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What Is the Difference Between a Trust and a Will?

 Posted on December 29, 2017 in Estate Planning

Lombard estate planning attorneyMost people are vaguely familiar with the concept of a last will and testament. However, there are actually many different documents that individuals use to distribute their assets and property upon their death. Wills and trusts sometimes get lumped together, but they serve different purposes. You may choose to use one, both, or neither based on your own personal circumstances and wishes.

A will is a document in which a person—the grantor—dictates what they want to happen to their property after they have passed away. He or she designates beneficiaries who then receive the assets and property upon the grantor’s death. A trust, by comparison, is a legal arrangement which allows a third party, called the trustee, to hold assets on behalf of a beneficiary or beneficiaries.

One significant difference between a will and a trust is that a will goes into effect only after the person who authored it, passes away whereas a trust can be effective immediately. Also, a will can only govern the distribution of property owned in the testator's sole name. Assets that pass directly to a beneficiary by contract or law, such as life insurance policies or joint tenancies with rights of survivorship, cannot be addressed by a will. Trusts, on the other hand, can manage and distribute any property the grantor chooses. Trusts can include life insurance policies and tenancy-in-common interests.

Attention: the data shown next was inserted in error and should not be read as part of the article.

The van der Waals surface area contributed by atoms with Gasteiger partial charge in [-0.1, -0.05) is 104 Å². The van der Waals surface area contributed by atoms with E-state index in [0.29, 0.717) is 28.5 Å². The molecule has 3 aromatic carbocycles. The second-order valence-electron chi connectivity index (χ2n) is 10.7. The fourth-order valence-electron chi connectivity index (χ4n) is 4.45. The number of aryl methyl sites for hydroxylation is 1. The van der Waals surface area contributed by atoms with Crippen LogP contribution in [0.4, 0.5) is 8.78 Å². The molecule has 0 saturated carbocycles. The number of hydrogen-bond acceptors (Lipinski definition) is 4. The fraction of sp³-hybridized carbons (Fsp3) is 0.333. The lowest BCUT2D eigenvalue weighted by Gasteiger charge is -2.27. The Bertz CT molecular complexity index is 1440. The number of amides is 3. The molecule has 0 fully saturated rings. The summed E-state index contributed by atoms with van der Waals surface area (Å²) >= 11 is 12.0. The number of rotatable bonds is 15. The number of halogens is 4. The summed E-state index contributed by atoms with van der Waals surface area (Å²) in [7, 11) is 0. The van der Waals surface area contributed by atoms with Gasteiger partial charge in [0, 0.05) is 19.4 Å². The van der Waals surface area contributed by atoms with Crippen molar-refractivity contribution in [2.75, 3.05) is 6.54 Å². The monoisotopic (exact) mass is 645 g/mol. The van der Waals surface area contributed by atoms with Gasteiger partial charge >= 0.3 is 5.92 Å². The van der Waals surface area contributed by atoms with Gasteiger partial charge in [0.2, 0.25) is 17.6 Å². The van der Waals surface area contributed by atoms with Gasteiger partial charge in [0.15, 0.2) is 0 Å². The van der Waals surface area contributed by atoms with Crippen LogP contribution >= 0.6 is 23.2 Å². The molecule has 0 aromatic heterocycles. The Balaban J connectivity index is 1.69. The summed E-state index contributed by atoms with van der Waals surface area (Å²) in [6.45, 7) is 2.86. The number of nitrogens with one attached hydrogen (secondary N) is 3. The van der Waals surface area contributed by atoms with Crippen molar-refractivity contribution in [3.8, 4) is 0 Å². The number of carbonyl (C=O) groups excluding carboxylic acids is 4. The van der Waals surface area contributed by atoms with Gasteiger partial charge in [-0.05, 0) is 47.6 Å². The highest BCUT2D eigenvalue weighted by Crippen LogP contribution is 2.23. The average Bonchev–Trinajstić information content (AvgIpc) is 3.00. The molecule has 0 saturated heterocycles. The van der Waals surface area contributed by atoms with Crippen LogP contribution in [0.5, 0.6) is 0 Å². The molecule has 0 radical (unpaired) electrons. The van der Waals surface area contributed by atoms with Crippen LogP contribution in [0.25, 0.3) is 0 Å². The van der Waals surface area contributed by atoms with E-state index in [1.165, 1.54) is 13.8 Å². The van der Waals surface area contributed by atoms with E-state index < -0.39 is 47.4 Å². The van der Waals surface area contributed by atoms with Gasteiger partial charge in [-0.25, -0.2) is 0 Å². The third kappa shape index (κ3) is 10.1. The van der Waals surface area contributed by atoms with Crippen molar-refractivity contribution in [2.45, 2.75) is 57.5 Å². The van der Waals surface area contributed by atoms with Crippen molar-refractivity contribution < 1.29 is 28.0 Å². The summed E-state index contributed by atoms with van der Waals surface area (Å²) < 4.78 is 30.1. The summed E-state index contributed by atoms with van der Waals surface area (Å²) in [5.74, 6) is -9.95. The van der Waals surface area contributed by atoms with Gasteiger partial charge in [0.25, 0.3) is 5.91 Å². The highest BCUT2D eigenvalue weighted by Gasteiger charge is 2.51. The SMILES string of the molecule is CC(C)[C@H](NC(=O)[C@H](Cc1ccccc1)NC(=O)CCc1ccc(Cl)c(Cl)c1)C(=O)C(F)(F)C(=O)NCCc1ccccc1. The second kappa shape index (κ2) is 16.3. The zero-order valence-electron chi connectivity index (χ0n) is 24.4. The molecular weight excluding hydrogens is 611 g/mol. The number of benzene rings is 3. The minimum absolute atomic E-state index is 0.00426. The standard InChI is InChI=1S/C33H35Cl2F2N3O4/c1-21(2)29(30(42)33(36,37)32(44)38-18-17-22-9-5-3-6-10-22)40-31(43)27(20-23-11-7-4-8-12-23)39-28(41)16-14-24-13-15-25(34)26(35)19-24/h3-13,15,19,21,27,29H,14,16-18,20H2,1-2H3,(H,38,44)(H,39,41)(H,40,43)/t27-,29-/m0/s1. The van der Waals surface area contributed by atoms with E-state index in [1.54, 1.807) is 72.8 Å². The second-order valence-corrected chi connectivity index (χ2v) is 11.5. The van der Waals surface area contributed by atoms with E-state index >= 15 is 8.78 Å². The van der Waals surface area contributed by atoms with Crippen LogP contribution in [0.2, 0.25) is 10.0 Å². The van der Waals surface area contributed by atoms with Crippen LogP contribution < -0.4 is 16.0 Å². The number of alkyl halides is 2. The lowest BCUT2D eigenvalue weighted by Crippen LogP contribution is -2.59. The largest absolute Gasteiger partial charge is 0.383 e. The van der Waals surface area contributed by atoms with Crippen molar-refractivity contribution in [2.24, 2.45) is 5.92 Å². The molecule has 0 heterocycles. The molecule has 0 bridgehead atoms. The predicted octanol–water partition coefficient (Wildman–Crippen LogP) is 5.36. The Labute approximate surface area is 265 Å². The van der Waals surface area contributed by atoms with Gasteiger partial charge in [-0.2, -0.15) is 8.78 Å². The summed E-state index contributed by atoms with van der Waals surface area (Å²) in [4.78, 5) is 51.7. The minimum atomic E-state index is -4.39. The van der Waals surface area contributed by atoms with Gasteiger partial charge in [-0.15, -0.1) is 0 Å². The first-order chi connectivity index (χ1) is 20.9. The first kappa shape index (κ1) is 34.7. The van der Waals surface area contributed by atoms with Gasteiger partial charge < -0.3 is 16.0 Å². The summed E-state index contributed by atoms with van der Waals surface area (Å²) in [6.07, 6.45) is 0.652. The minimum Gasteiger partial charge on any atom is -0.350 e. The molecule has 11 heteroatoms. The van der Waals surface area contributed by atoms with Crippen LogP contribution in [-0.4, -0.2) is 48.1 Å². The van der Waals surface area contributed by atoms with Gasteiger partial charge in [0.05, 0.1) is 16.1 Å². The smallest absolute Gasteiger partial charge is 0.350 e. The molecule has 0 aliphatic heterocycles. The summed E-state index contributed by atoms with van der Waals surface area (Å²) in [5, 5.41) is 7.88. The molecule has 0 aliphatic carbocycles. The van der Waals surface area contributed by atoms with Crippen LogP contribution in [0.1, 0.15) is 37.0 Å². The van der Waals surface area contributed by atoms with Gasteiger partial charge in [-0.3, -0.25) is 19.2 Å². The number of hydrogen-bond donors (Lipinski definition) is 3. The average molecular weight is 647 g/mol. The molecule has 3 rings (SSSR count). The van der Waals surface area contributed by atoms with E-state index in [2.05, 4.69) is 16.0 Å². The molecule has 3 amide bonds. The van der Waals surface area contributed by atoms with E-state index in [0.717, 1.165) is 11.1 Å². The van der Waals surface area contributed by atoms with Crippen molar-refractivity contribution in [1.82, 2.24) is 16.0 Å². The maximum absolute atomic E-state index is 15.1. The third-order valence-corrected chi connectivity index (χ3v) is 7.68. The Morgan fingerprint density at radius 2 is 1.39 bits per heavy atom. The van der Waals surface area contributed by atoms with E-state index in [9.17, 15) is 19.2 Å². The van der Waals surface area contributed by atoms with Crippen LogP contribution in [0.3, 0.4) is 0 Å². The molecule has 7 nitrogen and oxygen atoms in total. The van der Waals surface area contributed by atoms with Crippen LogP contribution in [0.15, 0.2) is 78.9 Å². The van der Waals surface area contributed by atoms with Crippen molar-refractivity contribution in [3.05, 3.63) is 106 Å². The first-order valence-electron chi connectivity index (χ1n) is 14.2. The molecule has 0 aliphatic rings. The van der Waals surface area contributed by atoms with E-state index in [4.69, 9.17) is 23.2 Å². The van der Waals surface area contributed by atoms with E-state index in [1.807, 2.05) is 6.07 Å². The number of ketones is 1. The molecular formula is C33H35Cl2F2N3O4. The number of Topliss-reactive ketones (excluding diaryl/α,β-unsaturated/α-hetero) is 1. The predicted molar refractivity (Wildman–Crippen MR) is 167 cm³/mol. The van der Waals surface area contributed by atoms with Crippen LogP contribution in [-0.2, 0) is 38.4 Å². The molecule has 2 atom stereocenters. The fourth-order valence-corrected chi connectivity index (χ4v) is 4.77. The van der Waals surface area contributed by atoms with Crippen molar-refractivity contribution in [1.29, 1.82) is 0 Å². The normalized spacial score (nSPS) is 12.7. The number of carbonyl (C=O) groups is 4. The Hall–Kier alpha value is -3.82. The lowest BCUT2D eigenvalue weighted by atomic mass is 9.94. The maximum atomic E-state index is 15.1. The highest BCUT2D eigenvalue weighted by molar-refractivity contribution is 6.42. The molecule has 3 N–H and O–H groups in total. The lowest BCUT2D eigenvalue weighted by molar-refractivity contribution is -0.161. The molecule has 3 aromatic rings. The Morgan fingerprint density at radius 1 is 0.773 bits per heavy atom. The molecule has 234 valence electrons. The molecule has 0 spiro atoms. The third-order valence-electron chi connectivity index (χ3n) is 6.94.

Avoiding Probate with a Trust

Another difference between trusts and wills is that wills require probate, the judicial process in which a will is proven to be legally acceptable and accurate in court. A probate court decides the legal validity of a testator's will and grants approval, also known as granting probate, to the executor who acts on behalf of the deceased. Trusts avoid this often lengthy step.

Sometimes during the probate process, a will is contested. If a person believes a will to be inconsistent with the deceased’s wishes or believes that it was created under fraudulent conditions, he or she may be able to contest it. This can slow down the process of property and asset distribution to beneficiaries. Furthermore, because wills are substantiated in court during probate, the content of the wills become public record. A trust provides significantly more privacy than a will does. In some cases, a trust can replace a will but more often the two documents are used in conjunction as to prevent any oversights.

Call Us for Help

If you wish to set up a trust or create a will, contact an experienced Lombard estate planning attorney today and get the guidance you need. Call 630-426-0196 for a confidential consultation at A. Traub & Associates.



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